There’s a new (or newish) product out there teaching babies to read. Babies. Not toddlers. Not preschoolers. Babies. It’s called Your Baby Can ReadÂ®, and it’s going to revolutionize the way we teach reading.
Dr. Robert Titzer, PhD (yes, he’s both a doctor and a PhD) claims that by waiting until preschool or kindergarten to introduce reading, we are not only hampering our children’s abilities to learn how to read, but also crushing their ability to develop reading skills as they grow.
Instead,Â Doc Bobby Titz PhD has developed a *New*! and *Improved*! method of teaching kids to read.Â All you have to do is buy his program (for the low low price of just $200) and plop your newborn in front of the TV.
I’m not even being snarky about the newborn bit. His DVD’s are most effective when introduced at 3 months of age… after that the learning window starts to slowly close. If your kid is older than 3 months, relax, you still have time, just remember that every hour you wait is an hour your child will spend becoming irreversibly dumber until he’s pretty much permanently functionally illiterate by the age of 4.
Really, there just isn’t enough pressure these days to create perfect little over achievers. There’s nothing adding to parental insecurities. And have you noticed no one is out there promoting those condescending and petty my-baby-is-better-than-yours competitions between parents on playgrounds everywhere? Doesn’t anyone care anymore about totally fucking up kids with neurotic and unnecessary pressure to be the most developmentally advanced of all their peers?Â (I’veÂ been feeling a lot of pressure lately thinking that I’m the only one trying to get the message out. Every Tuesday I spend the day at the local NICUs handing out informational pamphlets titled Prepping your newborn for success: A Parent’s guide to getting your child into the best kindergarten pre-med programs; 12 weeks to Calculus: the dangers of ending your maternity leave before your baby learns advanced math and Raising Twins: don’t double your disappointment.)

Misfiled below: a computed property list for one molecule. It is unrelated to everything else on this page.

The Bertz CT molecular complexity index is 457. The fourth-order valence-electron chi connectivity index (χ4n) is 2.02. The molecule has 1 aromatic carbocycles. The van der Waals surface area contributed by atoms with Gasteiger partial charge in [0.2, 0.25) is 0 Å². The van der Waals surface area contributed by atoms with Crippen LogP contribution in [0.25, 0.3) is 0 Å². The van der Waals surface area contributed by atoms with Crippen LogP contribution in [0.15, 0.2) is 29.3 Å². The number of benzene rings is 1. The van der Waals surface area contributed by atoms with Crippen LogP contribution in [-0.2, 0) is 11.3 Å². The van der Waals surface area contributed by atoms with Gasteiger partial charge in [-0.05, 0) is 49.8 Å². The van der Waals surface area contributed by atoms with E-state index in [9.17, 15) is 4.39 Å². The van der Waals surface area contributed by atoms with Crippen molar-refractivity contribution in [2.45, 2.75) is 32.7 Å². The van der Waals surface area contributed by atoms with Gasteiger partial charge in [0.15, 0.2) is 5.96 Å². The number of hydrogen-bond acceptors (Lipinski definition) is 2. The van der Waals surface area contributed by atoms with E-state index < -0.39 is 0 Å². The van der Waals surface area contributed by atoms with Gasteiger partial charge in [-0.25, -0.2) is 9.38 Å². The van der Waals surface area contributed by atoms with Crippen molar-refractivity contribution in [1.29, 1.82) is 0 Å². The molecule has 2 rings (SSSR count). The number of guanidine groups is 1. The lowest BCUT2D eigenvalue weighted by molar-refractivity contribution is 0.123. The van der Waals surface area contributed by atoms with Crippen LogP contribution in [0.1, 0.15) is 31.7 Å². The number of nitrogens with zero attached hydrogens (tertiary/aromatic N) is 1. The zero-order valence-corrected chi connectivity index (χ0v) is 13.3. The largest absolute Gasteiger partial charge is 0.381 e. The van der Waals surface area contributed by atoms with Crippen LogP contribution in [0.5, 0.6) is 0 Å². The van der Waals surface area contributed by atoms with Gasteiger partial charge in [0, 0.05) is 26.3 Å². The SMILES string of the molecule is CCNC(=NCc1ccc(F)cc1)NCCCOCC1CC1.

In actuality, the BobbyTits method is far from revolutionary. Here’s how it works:
- You spend $200 on a reading system and BobbyTits mails it to you.
- Beaming with pride that your baby will be the last of his peers to sit up due to the weight of the knowledge in his head, you open the box.
- Ignoring the recommendations of the American Academy of Pediatrics to not let your kid watch TV until he’s at least 2, you pop the DVD in, and sit your illiterate disappointment of a newborn in front of the TV.
- You log onto parenting forums to tell people not to vaccinate their kids and then take some “What kind of _____ are you?” quizzes on Facebook.
- An hour later, you return to your baby only to find that he can now read!
The Titz system is literally video flashcards – flashcards without the annoying responsibility of personally going over the content of the cards with your child. The DVD shows a word, someone says the word out loud, and then there is a short video clip of the word. For example, the screen shows “EAT”. Then someone says “eeeeeeeeeeet”. Then baby sees someone eating for 5 seconds.
The fact that this isn’t really even reading, but just association, does not bother Bobbytits. In fact he freely admits it on his site.
Are the babies simply memorizing the words or are they actually reading?
Answer: It is true that the babies initially memorize the shapes of the written words, but over time they will figure out the patterns of the written language in a way that is similar to how they figure out the patterns of the spoken language.
Um, to me that says that you are giving them flash cards; they memorize the flash cards and then they figure out how to read later when someone teaches them about things like phonics and the alphabet… you know, when they actually learn how reading works.
Oh wait, no. I’m wrong. The YBCR program is backed by RealScyenceâ„¢! Just look at this very convincing statisical graph from their FAQ: